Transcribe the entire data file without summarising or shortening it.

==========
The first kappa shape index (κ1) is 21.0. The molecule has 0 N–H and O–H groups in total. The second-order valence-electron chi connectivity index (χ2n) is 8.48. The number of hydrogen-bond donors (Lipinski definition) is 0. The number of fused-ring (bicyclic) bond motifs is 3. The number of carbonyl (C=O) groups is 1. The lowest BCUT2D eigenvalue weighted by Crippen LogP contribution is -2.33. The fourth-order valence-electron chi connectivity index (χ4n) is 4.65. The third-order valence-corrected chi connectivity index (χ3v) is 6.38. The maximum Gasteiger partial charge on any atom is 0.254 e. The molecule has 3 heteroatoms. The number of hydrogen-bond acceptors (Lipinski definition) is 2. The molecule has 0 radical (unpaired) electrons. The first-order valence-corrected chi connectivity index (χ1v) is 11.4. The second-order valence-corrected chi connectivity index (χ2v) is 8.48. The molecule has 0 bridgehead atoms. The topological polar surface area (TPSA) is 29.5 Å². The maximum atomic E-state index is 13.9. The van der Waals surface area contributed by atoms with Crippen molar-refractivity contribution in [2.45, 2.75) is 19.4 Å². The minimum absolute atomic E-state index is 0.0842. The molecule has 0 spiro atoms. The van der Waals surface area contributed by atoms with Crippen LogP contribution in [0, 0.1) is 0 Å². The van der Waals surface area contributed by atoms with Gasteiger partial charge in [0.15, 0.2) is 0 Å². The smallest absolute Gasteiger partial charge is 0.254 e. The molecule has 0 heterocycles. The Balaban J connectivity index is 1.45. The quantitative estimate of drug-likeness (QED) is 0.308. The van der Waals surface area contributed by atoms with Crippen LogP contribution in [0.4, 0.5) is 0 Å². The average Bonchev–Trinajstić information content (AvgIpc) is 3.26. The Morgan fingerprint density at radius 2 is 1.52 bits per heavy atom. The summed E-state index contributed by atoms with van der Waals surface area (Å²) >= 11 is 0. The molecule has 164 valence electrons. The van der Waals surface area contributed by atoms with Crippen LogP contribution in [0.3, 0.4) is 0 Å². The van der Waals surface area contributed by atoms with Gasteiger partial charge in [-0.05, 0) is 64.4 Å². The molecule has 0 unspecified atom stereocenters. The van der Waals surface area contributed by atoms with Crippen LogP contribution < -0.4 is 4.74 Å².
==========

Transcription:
The first kappa shape index (κ1) is 21.0. The molecule has 0 N–H and O–H groups in total. The second-order valence-electron chi connectivity index (χ2n) is 8.48. The number of hydrogen-bond donors (Lipinski definition) is 0. The number of fused-ring (bicyclic) bond motifs is 3. The number of carbonyl (C=O) groups is 1. The lowest BCUT2D eigenvalue weighted by Crippen LogP contribution is -2.33. The fourth-order valence-electron chi connectivity index (χ4n) is 4.65. The third-order valence-corrected chi connectivity index (χ3v) is 6.38. The maximum Gasteiger partial charge on any atom is 0.254 e. The molecule has 3 heteroatoms. The number of hydrogen-bond acceptors (Lipinski definition) is 2. The molecule has 0 radical (unpaired) electrons. The first-order valence-corrected chi connectivity index (χ1v) is 11.4. The second-order valence-corrected chi connectivity index (χ2v) is 8.48. The molecule has 0 bridgehead atoms. The topological polar surface area (TPSA) is 29.5 Å². The maximum atomic E-state index is 13.9. The van der Waals surface area contributed by atoms with Crippen molar-refractivity contribution in [2.45, 2.75) is 19.4 Å². The minimum absolute atomic E-state index is 0.0842. The molecule has 0 spiro atoms. The van der Waals surface area contributed by atoms with Crippen LogP contribution in [0, 0.1) is 0 Å². The van der Waals surface area contributed by atoms with Gasteiger partial charge in [0.15, 0.2) is 0 Å². The smallest absolute Gasteiger partial charge is 0.254 e. The molecule has 0 heterocycles. The Balaban J connectivity index is 1.45. The quantitative estimate of drug-likeness (QED) is 0.308. The van der Waals surface area contributed by atoms with Crippen LogP contribution in [0.4, 0.5) is 0 Å². The average Bonchev–Trinajstić information content (AvgIpc) is 3.26. The Morgan fingerprint density at radius 2 is 1.52 bits per heavy atom. The summed E-state index contributed by atoms with van der Waals surface area (Å²) >= 11 is 0. The molecule has 164 valence electrons. The van der Waals surface area contributed by atoms with Crippen LogP contribution in [0.3, 0.4) is 0 Å². The van der Waals surface area contributed by atoms with Gasteiger partial charge in [-0.05, 0) is 64.4 Å². The molecule has 0 unspecified atom stereocenters. The van der Waals surface area contributed by atoms with Crippen LogP contribution < -0.4 is 4.74 Å².